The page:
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Reason, Morality, and LawThe Philosophy of John Finnis$
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John Keown and Robert P. George

Print publication date: 2013

Print ISBN-13: 9780199675500

Published to Oxford Scholarship Online: May 2013

DOI: 10.1093/acprof:oso/9780199675500.001.0001

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PRINTED FROM OXFORD SCHOLARSHIP ONLINE (oxford.universitypressscholarship.com). (c) Copyright Oxford University Press, 2020. All Rights Reserved. An individual user may print out a PDF of a single chapter of a monograph in OSO for personal use. date: 24 November 2020

Intention and the Allocation of Risk

Intention and the Allocation of Risk

Chapter:
(p.413) 25 Intention and the Allocation of Risk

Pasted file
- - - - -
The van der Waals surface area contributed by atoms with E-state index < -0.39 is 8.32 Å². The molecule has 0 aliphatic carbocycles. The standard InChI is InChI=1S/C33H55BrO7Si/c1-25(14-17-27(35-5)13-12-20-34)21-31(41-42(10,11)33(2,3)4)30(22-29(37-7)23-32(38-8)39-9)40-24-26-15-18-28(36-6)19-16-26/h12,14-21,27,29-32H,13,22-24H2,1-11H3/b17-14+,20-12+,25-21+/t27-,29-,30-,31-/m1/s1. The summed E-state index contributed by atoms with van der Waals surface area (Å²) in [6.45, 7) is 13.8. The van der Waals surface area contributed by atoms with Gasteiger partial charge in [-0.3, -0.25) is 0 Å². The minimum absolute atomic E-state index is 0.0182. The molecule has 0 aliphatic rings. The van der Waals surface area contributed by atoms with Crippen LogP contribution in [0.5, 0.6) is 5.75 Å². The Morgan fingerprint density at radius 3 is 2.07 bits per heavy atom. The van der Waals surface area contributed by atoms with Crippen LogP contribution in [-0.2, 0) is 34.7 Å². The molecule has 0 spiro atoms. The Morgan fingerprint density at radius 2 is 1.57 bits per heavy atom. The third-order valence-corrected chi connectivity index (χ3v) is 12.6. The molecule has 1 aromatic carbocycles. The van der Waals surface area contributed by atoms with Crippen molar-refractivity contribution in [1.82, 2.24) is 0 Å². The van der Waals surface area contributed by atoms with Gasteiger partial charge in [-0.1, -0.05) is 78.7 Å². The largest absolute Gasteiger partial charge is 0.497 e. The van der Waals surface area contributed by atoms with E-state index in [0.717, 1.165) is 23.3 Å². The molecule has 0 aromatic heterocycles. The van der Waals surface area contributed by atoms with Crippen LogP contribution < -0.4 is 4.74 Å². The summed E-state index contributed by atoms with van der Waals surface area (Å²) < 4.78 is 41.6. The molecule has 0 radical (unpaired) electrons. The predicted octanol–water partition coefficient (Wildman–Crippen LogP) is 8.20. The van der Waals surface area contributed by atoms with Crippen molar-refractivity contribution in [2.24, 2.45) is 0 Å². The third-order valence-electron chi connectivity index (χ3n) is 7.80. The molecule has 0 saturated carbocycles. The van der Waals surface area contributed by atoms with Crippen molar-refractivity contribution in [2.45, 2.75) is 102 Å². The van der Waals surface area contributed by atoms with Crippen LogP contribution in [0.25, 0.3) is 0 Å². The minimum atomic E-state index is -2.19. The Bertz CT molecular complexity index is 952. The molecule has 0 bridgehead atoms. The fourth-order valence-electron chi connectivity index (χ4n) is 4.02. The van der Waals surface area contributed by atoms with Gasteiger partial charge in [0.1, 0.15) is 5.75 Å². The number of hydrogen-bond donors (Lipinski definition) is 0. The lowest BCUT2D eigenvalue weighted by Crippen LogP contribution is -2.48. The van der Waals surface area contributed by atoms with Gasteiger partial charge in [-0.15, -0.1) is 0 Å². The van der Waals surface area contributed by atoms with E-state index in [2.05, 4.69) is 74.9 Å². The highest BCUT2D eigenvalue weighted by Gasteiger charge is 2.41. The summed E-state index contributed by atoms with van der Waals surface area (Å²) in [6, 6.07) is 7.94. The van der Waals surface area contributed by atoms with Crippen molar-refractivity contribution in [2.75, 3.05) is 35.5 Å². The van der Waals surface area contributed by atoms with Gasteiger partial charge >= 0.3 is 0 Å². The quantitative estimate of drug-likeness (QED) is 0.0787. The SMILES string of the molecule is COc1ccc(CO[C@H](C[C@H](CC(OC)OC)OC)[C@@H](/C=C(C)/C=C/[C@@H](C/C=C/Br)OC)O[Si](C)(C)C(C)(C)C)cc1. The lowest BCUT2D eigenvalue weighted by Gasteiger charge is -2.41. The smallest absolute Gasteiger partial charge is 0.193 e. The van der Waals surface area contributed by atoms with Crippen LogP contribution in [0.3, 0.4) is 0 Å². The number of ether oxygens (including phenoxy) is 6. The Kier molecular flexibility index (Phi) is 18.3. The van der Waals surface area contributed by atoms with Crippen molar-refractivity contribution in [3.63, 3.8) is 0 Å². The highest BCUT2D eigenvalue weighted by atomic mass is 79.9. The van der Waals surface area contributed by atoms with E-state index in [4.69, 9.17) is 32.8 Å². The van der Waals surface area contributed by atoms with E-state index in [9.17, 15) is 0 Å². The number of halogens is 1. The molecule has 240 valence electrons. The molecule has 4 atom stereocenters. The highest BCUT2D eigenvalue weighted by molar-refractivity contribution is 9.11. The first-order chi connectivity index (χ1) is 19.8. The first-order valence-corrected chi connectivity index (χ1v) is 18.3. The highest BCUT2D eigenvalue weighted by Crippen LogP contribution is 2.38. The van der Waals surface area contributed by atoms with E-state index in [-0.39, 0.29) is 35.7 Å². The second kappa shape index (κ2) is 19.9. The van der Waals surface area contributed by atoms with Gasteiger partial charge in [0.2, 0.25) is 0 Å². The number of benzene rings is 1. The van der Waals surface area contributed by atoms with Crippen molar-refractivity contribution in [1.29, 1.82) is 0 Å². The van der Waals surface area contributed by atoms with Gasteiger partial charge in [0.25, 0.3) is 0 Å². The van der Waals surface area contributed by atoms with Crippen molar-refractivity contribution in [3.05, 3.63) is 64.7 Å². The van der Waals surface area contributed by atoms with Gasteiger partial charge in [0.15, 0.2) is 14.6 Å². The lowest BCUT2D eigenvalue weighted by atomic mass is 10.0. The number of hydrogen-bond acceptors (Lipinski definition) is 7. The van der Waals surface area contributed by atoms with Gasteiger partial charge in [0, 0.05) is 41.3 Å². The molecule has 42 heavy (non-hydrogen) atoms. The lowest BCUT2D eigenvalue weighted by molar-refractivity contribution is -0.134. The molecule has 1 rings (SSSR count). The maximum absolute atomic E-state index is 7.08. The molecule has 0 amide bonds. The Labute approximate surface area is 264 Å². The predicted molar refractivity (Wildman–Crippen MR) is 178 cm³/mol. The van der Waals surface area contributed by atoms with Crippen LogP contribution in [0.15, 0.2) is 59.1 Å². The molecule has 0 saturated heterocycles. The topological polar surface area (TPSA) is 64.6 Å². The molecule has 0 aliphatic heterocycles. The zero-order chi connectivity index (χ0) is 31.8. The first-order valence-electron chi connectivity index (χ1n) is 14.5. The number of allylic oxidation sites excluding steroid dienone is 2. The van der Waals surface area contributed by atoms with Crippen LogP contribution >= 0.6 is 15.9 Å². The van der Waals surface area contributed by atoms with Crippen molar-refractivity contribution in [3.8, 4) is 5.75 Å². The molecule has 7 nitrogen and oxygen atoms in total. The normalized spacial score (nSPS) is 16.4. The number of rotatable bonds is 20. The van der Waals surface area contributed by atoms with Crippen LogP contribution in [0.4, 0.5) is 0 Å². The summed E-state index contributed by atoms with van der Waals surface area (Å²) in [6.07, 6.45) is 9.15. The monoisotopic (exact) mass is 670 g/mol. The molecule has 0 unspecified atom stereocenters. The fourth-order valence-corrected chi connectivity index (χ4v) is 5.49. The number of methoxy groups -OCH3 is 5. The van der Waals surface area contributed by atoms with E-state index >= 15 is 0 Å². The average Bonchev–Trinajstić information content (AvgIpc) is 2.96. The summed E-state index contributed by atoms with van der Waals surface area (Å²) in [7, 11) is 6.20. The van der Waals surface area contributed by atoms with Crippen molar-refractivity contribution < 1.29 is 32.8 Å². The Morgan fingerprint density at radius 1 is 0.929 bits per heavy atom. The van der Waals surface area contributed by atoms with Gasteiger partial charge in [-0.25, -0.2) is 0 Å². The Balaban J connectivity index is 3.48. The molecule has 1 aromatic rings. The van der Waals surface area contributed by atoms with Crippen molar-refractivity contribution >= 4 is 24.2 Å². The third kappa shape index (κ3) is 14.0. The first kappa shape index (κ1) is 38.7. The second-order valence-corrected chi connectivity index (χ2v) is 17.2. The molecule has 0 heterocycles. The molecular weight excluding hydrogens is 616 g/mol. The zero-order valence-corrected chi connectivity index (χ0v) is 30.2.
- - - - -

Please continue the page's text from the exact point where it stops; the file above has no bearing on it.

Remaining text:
Source:
Reason, Morality, and Law
Author(s):

Neil M. Gorsuch

Publisher:
Oxford University Press
DOI:10.1093/acprof:oso/9780199675500.003.0026

In this chapter, originally delivered as a speech, Judge Neil Gorsuch discusses Finnis' gifts and generosity as a teacher before turning to examine his contributions to our understanding of the legal concept of intent. In crime and tort, liability has often and traditionally depended on showing that the defendant intended to commit a legal wrong. Various theorists, however, have criticized this reliance on intent. Citing Finnis' work, Judge Gorsuch highlights some of the flaws of their criticism and defends the analytical and normative significance of intent. Analytically, Gorsuch argues, there is a difference between intending a consequence and hoping for or foreseeing a consequence. Normatively, he explains, our intentional choices shape who we are and reflect how we think of others.

Keywords:   Finnis, intent, intentional crimes, intentional torts, mens rea, Bird v Holbrook, Richard Posner, Glanville Williams

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